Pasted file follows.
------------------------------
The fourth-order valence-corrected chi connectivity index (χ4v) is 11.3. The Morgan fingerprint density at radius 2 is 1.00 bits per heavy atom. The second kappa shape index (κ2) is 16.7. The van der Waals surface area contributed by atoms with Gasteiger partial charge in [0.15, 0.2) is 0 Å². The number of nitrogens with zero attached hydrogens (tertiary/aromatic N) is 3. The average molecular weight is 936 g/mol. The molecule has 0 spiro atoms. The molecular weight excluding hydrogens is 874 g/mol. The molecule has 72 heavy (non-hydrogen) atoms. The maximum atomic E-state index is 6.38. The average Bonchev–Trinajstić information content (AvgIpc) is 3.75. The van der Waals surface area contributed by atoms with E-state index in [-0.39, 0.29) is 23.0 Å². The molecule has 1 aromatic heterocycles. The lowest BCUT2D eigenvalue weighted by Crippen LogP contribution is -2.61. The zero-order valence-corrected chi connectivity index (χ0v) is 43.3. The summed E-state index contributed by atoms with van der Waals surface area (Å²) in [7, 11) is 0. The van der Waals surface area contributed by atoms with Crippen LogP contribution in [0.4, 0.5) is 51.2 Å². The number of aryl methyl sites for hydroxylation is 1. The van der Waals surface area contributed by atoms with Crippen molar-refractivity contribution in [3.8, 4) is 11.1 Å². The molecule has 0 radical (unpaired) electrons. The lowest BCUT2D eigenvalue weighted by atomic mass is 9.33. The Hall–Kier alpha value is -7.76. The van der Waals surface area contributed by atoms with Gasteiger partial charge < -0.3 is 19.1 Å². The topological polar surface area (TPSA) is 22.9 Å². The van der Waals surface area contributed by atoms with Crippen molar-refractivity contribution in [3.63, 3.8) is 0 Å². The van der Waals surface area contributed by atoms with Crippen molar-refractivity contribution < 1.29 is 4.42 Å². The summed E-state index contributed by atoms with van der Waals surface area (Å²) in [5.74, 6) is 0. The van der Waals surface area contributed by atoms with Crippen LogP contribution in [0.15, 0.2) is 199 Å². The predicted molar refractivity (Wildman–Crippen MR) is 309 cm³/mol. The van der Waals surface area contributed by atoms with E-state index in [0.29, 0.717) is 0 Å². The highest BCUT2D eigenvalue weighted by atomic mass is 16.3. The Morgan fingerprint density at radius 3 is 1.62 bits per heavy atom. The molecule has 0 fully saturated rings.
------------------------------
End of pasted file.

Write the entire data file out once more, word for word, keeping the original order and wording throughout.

The fourth-order valence-corrected chi connectivity index (χ4v) is 11.3. The Morgan fingerprint density at radius 2 is 1.00 bits per heavy atom. The second kappa shape index (κ2) is 16.7. The van der Waals surface area contributed by atoms with Gasteiger partial charge in [0.15, 0.2) is 0 Å². The number of nitrogens with zero attached hydrogens (tertiary/aromatic N) is 3. The average molecular weight is 936 g/mol. The molecule has 0 spiro atoms. The molecular weight excluding hydrogens is 874 g/mol. The molecule has 72 heavy (non-hydrogen) atoms. The maximum atomic E-state index is 6.38. The average Bonchev–Trinajstić information content (AvgIpc) is 3.75. The van der Waals surface area contributed by atoms with E-state index in [-0.39, 0.29) is 23.0 Å². The molecule has 1 aromatic heterocycles. The lowest BCUT2D eigenvalue weighted by Crippen LogP contribution is -2.61. The zero-order valence-corrected chi connectivity index (χ0v) is 43.3. The summed E-state index contributed by atoms with van der Waals surface area (Å²) in [7, 11) is 0. The van der Waals surface area contributed by atoms with Crippen LogP contribution in [0.4, 0.5) is 51.2 Å². The number of aryl methyl sites for hydroxylation is 1. The van der Waals surface area contributed by atoms with Crippen molar-refractivity contribution in [3.8, 4) is 11.1 Å². The molecule has 0 radical (unpaired) electrons. The lowest BCUT2D eigenvalue weighted by atomic mass is 9.33. The Hall–Kier alpha value is -7.76. The van der Waals surface area contributed by atoms with Gasteiger partial charge < -0.3 is 19.1 Å². The topological polar surface area (TPSA) is 22.9 Å². The van der Waals surface area contributed by atoms with Crippen molar-refractivity contribution in [3.63, 3.8) is 0 Å². The van der Waals surface area contributed by atoms with Crippen molar-refractivity contribution < 1.29 is 4.42 Å². The summed E-state index contributed by atoms with van der Waals surface area (Å²) in [5.74, 6) is 0. The van der Waals surface area contributed by atoms with Crippen LogP contribution in [0.15, 0.2) is 199 Å². The predicted molar refractivity (Wildman–Crippen MR) is 309 cm³/mol. The van der Waals surface area contributed by atoms with E-state index in [0.29, 0.717) is 0 Å². The highest BCUT2D eigenvalue weighted by atomic mass is 16.3. The Morgan fingerprint density at radius 3 is 1.62 bits per heavy atom. The molecule has 0 fully saturated rings.